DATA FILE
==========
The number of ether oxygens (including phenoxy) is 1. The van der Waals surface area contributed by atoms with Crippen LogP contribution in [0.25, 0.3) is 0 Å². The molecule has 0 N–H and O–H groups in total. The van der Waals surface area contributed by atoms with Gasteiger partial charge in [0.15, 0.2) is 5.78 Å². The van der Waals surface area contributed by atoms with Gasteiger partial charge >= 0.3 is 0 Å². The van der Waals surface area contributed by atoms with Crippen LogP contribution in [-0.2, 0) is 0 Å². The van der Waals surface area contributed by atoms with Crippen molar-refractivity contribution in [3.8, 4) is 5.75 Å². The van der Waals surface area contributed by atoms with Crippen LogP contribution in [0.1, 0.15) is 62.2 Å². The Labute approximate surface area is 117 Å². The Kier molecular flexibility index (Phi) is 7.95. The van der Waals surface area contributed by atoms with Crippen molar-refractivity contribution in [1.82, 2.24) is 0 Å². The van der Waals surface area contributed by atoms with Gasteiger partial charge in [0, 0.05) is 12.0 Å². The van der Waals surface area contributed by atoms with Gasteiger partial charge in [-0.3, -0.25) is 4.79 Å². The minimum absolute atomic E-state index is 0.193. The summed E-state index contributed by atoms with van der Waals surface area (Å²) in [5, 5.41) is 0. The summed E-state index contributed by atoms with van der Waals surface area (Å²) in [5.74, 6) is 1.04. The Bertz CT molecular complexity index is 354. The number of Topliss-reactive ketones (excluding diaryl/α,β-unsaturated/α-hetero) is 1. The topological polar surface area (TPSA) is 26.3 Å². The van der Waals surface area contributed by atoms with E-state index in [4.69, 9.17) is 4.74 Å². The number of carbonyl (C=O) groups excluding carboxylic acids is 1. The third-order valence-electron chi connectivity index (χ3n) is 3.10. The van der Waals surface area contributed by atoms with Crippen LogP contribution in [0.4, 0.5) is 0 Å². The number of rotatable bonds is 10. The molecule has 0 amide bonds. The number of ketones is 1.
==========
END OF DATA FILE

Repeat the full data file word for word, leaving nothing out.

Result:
The number of ether oxygens (including phenoxy) is 1. The van der Waals surface area contributed by atoms with Crippen LogP contribution in [0.25, 0.3) is 0 Å². The molecule has 0 N–H and O–H groups in total. The van der Waals surface area contributed by atoms with Gasteiger partial charge in [0.15, 0.2) is 5.78 Å². The van der Waals surface area contributed by atoms with Gasteiger partial charge >= 0.3 is 0 Å². The van der Waals surface area contributed by atoms with Crippen LogP contribution in [-0.2, 0) is 0 Å². The van der Waals surface area contributed by atoms with Crippen molar-refractivity contribution in [3.8, 4) is 5.75 Å². The van der Waals surface area contributed by atoms with Crippen LogP contribution in [0.1, 0.15) is 62.2 Å². The Labute approximate surface area is 117 Å². The Kier molecular flexibility index (Phi) is 7.95. The van der Waals surface area contributed by atoms with Crippen molar-refractivity contribution in [1.82, 2.24) is 0 Å². The van der Waals surface area contributed by atoms with Gasteiger partial charge in [0, 0.05) is 12.0 Å². The van der Waals surface area contributed by atoms with Gasteiger partial charge in [-0.3, -0.25) is 4.79 Å². The minimum absolute atomic E-state index is 0.193. The summed E-state index contributed by atoms with van der Waals surface area (Å²) in [5, 5.41) is 0. The summed E-state index contributed by atoms with van der Waals surface area (Å²) in [5.74, 6) is 1.04. The Bertz CT molecular complexity index is 354. The number of Topliss-reactive ketones (excluding diaryl/α,β-unsaturated/α-hetero) is 1. The topological polar surface area (TPSA) is 26.3 Å². The van der Waals surface area contributed by atoms with E-state index in [4.69, 9.17) is 4.74 Å². The number of carbonyl (C=O) groups excluding carboxylic acids is 1. The third-order valence-electron chi connectivity index (χ3n) is 3.10. The van der Waals surface area contributed by atoms with Crippen LogP contribution in [0.4, 0.5) is 0 Å². The number of rotatable bonds is 10. The molecule has 0 amide bonds. The number of ketones is 1.